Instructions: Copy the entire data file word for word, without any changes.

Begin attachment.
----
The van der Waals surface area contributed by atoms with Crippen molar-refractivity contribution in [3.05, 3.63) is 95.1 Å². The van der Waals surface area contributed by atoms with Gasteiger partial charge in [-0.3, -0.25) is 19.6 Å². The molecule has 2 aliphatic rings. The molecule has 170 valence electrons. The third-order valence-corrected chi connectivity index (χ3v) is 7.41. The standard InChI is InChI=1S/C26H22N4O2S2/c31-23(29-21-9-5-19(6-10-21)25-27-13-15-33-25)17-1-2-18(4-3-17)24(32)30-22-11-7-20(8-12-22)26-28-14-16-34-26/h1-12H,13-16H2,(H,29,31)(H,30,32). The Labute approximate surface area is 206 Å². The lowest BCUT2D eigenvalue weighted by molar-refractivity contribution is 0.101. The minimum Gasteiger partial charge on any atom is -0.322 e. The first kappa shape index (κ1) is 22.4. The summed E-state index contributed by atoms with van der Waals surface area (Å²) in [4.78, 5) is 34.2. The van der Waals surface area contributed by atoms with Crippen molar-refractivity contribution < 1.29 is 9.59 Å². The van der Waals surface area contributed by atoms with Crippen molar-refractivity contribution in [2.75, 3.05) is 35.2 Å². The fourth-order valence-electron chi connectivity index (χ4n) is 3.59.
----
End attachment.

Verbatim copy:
The van der Waals surface area contributed by atoms with Crippen molar-refractivity contribution in [3.05, 3.63) is 95.1 Å². The van der Waals surface area contributed by atoms with Gasteiger partial charge in [-0.3, -0.25) is 19.6 Å². The molecule has 2 aliphatic rings. The molecule has 170 valence electrons. The third-order valence-corrected chi connectivity index (χ3v) is 7.41. The standard InChI is InChI=1S/C26H22N4O2S2/c31-23(29-21-9-5-19(6-10-21)25-27-13-15-33-25)17-1-2-18(4-3-17)24(32)30-22-11-7-20(8-12-22)26-28-14-16-34-26/h1-12H,13-16H2,(H,29,31)(H,30,32). The Labute approximate surface area is 206 Å². The lowest BCUT2D eigenvalue weighted by molar-refractivity contribution is 0.101. The minimum Gasteiger partial charge on any atom is -0.322 e. The first kappa shape index (κ1) is 22.4. The summed E-state index contributed by atoms with van der Waals surface area (Å²) in [4.78, 5) is 34.2. The van der Waals surface area contributed by atoms with Crippen molar-refractivity contribution < 1.29 is 9.59 Å². The van der Waals surface area contributed by atoms with Crippen molar-refractivity contribution in [2.75, 3.05) is 35.2 Å². The fourth-order valence-electron chi connectivity index (χ4n) is 3.59.